Osvaldo Licini’s imaginery
Prof. Francesco Carelli
The first exhibition dedicated to the work of Osvaldo Licini(1894-1958) in the UK opens at the Estorick Collection. An idiosyncratic yet key figure of 20th century Italian art, Licini participated in the Futurist movement before establishing himself as a figurative painter of portraits and landscapes. During the 1930s he adopted a geometric abstract style then, during the Second World War, changed his approach once again, going on to produce highly imaginative works animated by fantastical characters..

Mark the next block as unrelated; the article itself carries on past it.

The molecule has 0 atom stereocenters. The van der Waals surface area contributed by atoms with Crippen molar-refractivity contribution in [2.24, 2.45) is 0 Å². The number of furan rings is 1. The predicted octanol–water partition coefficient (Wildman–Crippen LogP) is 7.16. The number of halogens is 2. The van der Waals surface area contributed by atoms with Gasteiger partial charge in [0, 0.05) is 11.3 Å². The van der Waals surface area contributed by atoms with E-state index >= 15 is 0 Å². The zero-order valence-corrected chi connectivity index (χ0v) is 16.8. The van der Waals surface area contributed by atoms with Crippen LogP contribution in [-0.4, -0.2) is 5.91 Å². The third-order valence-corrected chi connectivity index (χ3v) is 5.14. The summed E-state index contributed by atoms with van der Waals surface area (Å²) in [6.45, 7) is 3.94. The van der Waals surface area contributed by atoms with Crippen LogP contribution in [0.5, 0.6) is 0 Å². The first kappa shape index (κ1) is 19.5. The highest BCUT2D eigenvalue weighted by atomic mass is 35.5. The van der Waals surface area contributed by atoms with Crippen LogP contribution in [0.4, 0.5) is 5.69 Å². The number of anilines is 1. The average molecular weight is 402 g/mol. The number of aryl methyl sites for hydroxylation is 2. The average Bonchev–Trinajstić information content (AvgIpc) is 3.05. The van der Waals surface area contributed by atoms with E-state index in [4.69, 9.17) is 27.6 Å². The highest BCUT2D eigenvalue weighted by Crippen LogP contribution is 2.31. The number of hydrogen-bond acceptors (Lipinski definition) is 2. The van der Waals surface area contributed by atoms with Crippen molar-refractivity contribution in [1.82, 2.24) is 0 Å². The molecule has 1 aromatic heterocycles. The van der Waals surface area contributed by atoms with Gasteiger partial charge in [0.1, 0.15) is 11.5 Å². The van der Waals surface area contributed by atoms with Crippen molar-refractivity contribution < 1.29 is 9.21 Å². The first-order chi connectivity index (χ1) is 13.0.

In 1908 he enrolled at Bologna’s Academy of Fine Arts, where he met Giorgio Morandi. Although their work would later evolve in very different directions, the two artists initially had much in common, their imagery being indebted to the landscapes of Cézanne and Matisse. Around 1913,both painters also shared a particular enthusiasm for Futurism, along with many other artists of their generation. In Paris, he came into contact with artists such as Picasso and Modigliani. During the late 1920s he participated in the exhibitions of the Novecento group, which attempted to reconcile Modernism with Italian artistic tradition in the spirit of the inter-war ‘return to order’. However, his own paintings had little in common with Novecento aesthetics, and his involvement in the group’s initiatives was essentially of a pragmatic character, being motivated by a desire to obtain greater exposure for his work. During the early 1930s Licini’s work underwent an abrupt transformation, the artist rejecting figurative imagery in favour of rigorous geometric abstraction, and entering into contact with Milan’s Galleria del Milione –an important centre for Italian artists exploring non-objective imagery. Yet, despite Licini’s association with ‘Concrete’ art, his imagery was consistently playful and certainly never austere, containing particular affinities with the work of Paul Klee and Joan Miró. Toward the end of the decade, Licini once again exhibited as part of the Futurist movement, supporting its leader F. T.Marinetti in his fight against the more reactionary cultural forces within the Fascist party, whose aim was to import Nazism’s crusade against ‘degenerate’art. Already despondent about the direction in which Italy was heading at this time, his feelings intensified when Italy entered World War Two. Licini spent the war years in the isolation, where he developed a new approach to painting that once again took inspiration from the region’s skies and undulating landscape. His works of this period were also animated by fantastical characters such as ‘Flying Dutchmen’ and ‘Rebellious Angels’, as well as an enigmatic, moon-like form identified by the artist as ‘Amalassunta’. Populating his canvases with their mysterious presence, they introduced a simultaneously ironic and mystical element to his imagery.